NTSB goes head to head with Tesla

Not only does the federal government encourage the wider adoption of autonomous vehicles, it also has to regulate them.

Remember the song, “How do you solve a problem like Maria?” Substitute the word “Tesla” for Maria and you’ve got the question facing the National Transportation Safety Board. In a weird spat, the NTSB kicked Tesla off its list of “parties” to the investigation of a California crash.

NTSB is on, for it, new ground here. It’s really great at investigating plane and train crashes. But a semi-self-driving car stuffed with batteries — that’s new. Tesla has a high degree of interest in self-driving. Drivers using its autonomous features aren’t supposed to ram already-compressed guard rails and die.

A video at the company’s site shows a Tesla driving itself through a foggy suburb, and parking itself in a shopping center. The title states, “The person in the driver’s seat is only there for legal reasons. He is not doing anything. The car is driving itself.” The video is done in time lapse, so it looks as if the car is going way faster then it actually is.

Personally, if I was that person, I’d be petrified. But the car seems smart. Even a little creepy. At one point it seems to stop, back up, and take a closer look at two women talking on the shoulder of the road. Huh?

Tesla is not like an airline or charter operator, or aircraft makers with a long history of close safety regulation. The latter tend to cooperate fully with the small agency, turning over the flight data recorders and even engineering records when required. But the board was irked because Tesla was releasing its own findings without the agency have vetted and cleared them. A couple of Tesla releases seem aimed at establishing the driver was at fault. (The car in question was running in a hybrid mode, not fully driverless).

I’m as much a free marketeer as the next guy, but there are times when you want the federal government involved. In the unmanned aerial vehicle, DOT and NASA have considerable resources devoted to making sure drones basically don’t crash into each other, into other objects, or into airplanes with people aboard. DOT also has a full program devoted to autonomous vehicles. So the government is there. At the least, it can convene all of the parties for uniform rules, standards, and technology across the country.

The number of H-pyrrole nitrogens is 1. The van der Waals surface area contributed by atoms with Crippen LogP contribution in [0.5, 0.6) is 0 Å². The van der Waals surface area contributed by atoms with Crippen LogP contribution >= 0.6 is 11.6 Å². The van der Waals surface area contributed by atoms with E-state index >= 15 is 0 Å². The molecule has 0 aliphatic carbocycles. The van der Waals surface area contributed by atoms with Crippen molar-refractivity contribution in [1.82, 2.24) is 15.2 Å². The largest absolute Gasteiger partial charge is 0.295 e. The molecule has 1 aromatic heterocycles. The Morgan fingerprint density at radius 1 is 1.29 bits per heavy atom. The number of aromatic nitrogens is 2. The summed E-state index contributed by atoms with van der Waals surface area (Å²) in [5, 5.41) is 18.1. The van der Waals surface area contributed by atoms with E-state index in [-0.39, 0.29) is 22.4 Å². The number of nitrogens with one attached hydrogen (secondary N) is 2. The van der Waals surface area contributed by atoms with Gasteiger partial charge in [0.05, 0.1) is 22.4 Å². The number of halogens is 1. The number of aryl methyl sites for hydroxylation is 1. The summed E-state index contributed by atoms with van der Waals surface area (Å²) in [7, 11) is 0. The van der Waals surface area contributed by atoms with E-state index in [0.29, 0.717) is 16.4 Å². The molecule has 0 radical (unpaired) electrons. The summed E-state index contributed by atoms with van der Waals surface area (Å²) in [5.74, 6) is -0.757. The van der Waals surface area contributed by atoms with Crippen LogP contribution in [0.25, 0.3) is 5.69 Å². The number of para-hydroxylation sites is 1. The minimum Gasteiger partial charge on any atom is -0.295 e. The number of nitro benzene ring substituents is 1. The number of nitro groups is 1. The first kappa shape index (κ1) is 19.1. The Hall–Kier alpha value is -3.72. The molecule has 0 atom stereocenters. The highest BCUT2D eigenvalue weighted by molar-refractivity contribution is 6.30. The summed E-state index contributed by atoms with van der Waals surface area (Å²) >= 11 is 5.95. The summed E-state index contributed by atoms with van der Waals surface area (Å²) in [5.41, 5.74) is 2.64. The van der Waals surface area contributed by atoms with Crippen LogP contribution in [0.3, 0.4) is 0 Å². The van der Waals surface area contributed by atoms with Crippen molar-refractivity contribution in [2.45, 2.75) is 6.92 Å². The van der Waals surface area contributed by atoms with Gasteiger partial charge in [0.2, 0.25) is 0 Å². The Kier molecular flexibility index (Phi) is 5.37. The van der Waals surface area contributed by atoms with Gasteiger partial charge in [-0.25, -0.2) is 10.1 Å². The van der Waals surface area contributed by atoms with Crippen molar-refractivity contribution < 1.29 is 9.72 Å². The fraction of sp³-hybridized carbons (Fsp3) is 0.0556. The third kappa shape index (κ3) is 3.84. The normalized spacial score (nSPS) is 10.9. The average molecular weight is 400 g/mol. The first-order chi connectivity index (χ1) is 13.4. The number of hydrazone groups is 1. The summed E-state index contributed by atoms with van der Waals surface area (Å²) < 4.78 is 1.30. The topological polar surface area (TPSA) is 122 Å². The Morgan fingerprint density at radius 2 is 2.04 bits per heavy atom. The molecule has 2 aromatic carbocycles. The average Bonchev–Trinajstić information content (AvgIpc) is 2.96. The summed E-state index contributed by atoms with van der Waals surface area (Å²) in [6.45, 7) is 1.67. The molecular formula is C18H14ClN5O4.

These things take time. DOT still has a site devoted to promoting seat belts.  They became an option on some cars during the Truman administration.

Until a couple of weeks ago, everyone thought driverless cars were, like, here already. They are, except they hit stuff. An autonomous car collided with a motorcycle in San Francisco last year. Police said it was the biker’s fault. He’d instituted a “two objects occupying the same space” issues by lane-splitting. That’s legal in California.

An Uber auto-automobile killed a pedestrian in Arizona last month. Somehow all the systems missed a large object directly in front of the car. It didn’t help that the car’s minder — shown in a widely distributed video — was only half paying attention. Maybe if she were fully watching she could have swerved or hit the brakes. The NTSB took that one on, too.

If this technology goes mainstream, it will only occur if the manufacturers and the government cooperate. The companies are all rah rah. The NTSB only sees what has to be scraped off the pavement.

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